Lent is a ceremonial observance that starts on Ash Wednesday and launches the 40 days of repentance, denial of self, and spiritual maturity that we know as the Season of Lent. The significance of the Lenten Season is important to everyone who is Christian because it promotes focus and time to reflect on Jesus Christ and what He did for us on the Cross. The focus of the Lenten Season is on sincere meditation and observance of the suffering and the sacrifice that Jesus went through for us. In the Old Testament, the Israelites used a visually symbolic practice of using ashes on top of their heads and covering their bodies in order to show repentance and mourning. They did this for 40 days. As Christians today, our visible symbol is the sign of the cross in ashes on our forehead.
The number 40 has great significance in the Bible. It is associated with phenomenal events such as: the great temptation experienced by Christ when He spent 40 days and 40 nights meditating and fasting in the wilderness. There was a forty day period from His resurrection to His ascension (Book of Acts). Also, in the Old Testament, this number is associated with the Exodus where God let the Israelites wander in the wilderness for 40 years because of their disobedience and their unbelief in Him. Moses spent 40 days on the mountain with God, and then came down with the Commandments. During the great flood, it rained 40 days and 40 nights. Spies were sent by Joshua to the land of Canaan where they stayed 40 days. Elijah traveled for 40 days to meet God at Mt. Sinai, and the Giant, Goliath, intimidated the Israelites for 40 days until David defeated him.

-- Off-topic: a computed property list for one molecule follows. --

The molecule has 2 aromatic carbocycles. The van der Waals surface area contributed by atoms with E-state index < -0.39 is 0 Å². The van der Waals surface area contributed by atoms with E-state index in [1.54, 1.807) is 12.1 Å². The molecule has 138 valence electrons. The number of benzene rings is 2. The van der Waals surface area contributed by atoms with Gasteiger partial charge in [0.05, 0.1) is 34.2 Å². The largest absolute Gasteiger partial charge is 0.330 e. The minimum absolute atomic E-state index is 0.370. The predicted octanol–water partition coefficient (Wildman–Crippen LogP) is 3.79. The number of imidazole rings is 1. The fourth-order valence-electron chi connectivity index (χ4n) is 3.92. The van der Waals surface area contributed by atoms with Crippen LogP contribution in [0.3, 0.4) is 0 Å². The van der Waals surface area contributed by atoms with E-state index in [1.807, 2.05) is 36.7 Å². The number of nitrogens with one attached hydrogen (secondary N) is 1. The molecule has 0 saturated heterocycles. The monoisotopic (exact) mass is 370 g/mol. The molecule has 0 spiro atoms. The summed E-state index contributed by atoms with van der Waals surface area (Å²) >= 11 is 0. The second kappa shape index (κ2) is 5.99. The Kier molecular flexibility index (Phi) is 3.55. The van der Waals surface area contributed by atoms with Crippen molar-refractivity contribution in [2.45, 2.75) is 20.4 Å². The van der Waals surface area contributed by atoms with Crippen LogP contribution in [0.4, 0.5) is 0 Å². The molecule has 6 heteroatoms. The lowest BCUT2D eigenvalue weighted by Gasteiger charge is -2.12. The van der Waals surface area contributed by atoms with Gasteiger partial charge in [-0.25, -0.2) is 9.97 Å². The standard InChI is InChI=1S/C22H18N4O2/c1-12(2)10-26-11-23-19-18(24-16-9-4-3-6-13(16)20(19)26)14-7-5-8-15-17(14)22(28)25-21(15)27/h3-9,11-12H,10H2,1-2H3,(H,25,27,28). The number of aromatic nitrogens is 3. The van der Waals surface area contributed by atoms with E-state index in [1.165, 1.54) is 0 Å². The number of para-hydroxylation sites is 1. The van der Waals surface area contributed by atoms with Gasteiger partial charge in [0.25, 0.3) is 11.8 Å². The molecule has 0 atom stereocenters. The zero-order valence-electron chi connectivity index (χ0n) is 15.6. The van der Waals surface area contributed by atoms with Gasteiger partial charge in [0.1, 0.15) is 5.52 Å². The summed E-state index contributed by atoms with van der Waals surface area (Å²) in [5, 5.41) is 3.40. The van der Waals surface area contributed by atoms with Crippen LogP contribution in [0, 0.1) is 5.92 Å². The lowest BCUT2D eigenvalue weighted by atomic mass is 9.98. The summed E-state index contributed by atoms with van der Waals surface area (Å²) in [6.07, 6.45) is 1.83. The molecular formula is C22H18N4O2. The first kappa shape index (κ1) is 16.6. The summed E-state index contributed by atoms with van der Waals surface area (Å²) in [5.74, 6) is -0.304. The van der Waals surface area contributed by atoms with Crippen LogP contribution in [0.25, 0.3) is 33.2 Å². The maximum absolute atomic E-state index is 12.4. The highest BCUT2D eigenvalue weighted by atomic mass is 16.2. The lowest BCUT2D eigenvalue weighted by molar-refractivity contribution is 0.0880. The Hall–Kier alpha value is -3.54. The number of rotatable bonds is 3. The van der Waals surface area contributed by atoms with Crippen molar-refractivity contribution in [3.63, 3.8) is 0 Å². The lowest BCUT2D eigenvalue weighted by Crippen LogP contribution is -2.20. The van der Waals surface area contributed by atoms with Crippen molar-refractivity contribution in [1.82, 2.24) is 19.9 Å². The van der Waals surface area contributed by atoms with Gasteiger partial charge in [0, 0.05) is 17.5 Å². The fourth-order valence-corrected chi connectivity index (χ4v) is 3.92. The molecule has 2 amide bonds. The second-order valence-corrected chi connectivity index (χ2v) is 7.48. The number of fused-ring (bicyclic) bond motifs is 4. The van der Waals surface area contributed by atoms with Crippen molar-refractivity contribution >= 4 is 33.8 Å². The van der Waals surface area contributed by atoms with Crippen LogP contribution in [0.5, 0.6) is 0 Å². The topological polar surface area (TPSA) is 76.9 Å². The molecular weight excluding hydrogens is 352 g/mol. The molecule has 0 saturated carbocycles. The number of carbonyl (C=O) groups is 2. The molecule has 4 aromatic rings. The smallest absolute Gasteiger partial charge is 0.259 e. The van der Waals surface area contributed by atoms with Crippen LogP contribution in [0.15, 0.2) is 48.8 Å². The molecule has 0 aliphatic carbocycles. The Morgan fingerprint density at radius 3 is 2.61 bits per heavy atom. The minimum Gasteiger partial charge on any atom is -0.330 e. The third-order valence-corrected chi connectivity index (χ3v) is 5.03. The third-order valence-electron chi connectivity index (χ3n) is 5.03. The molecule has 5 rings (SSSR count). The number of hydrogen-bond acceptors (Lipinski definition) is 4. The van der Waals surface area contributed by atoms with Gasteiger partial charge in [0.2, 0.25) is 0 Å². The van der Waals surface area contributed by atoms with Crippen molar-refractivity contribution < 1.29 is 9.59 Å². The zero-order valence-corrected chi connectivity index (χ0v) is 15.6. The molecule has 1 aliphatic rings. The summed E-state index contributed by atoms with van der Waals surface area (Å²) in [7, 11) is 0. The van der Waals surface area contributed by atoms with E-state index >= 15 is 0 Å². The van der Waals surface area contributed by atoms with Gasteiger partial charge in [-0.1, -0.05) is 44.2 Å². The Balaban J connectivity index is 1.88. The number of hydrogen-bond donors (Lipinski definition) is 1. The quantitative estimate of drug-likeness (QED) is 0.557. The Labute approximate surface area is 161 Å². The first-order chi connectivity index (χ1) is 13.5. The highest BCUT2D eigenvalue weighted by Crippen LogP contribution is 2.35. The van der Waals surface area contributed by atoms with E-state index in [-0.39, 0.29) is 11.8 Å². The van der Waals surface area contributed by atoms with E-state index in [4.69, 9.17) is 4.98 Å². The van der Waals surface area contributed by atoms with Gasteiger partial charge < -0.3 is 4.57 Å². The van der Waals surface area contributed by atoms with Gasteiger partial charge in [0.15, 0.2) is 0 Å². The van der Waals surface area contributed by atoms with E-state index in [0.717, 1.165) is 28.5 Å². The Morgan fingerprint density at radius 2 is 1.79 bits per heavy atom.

Although the Bible gives us no explanation of the use the number 40 or the distinctiveness of this particular time frame, the Israelites viewed 40 days as a period of probation and chastisement. If we take it in this frame, we must know that the most important thing during this Season of Lent is to focus on repentance of our sins and consecrating ourselves to God.
Even though the season of Lent is not a biblical command, it is a deeply spiritual practice that identifies us as willing Christians. It is not just an annual church practice. If you received ashes on your forehead in the form of a cross, it tells the world that you proclaim Jesus Christ as our personal Savior and our hearts are open and willing to embrace a holy, spiritual renewal that can only come through Him. Because He paid the price for our sins on the Cross and redeemed us with His blood, the least we can do is observe Him through love and repentance for forty days.
Rev. Dr. Doris Barron-Shell